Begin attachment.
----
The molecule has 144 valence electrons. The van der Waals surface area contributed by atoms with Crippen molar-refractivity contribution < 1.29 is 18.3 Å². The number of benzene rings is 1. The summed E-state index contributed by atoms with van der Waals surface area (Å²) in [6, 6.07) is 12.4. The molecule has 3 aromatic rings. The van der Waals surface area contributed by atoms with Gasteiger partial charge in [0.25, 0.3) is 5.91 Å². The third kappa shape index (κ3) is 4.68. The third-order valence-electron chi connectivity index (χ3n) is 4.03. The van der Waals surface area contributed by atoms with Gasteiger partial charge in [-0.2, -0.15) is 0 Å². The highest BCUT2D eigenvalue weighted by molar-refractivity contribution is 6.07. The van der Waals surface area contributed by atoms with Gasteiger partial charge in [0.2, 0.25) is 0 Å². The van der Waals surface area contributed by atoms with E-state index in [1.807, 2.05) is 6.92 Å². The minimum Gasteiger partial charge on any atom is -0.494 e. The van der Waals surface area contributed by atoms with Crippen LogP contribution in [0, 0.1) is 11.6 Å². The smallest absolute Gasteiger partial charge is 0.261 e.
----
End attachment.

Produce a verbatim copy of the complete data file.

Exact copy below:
The molecule has 144 valence electrons. The van der Waals surface area contributed by atoms with Crippen molar-refractivity contribution < 1.29 is 18.3 Å². The number of benzene rings is 1. The summed E-state index contributed by atoms with van der Waals surface area (Å²) in [6, 6.07) is 12.4. The molecule has 3 aromatic rings. The van der Waals surface area contributed by atoms with Gasteiger partial charge in [0.25, 0.3) is 5.91 Å². The third kappa shape index (κ3) is 4.68. The third-order valence-electron chi connectivity index (χ3n) is 4.03. The van der Waals surface area contributed by atoms with Gasteiger partial charge in [-0.2, -0.15) is 0 Å². The highest BCUT2D eigenvalue weighted by molar-refractivity contribution is 6.07. The van der Waals surface area contributed by atoms with Gasteiger partial charge in [0.2, 0.25) is 0 Å². The van der Waals surface area contributed by atoms with E-state index in [1.807, 2.05) is 6.92 Å². The minimum Gasteiger partial charge on any atom is -0.494 e. The van der Waals surface area contributed by atoms with Crippen LogP contribution in [0, 0.1) is 11.6 Å². The smallest absolute Gasteiger partial charge is 0.261 e.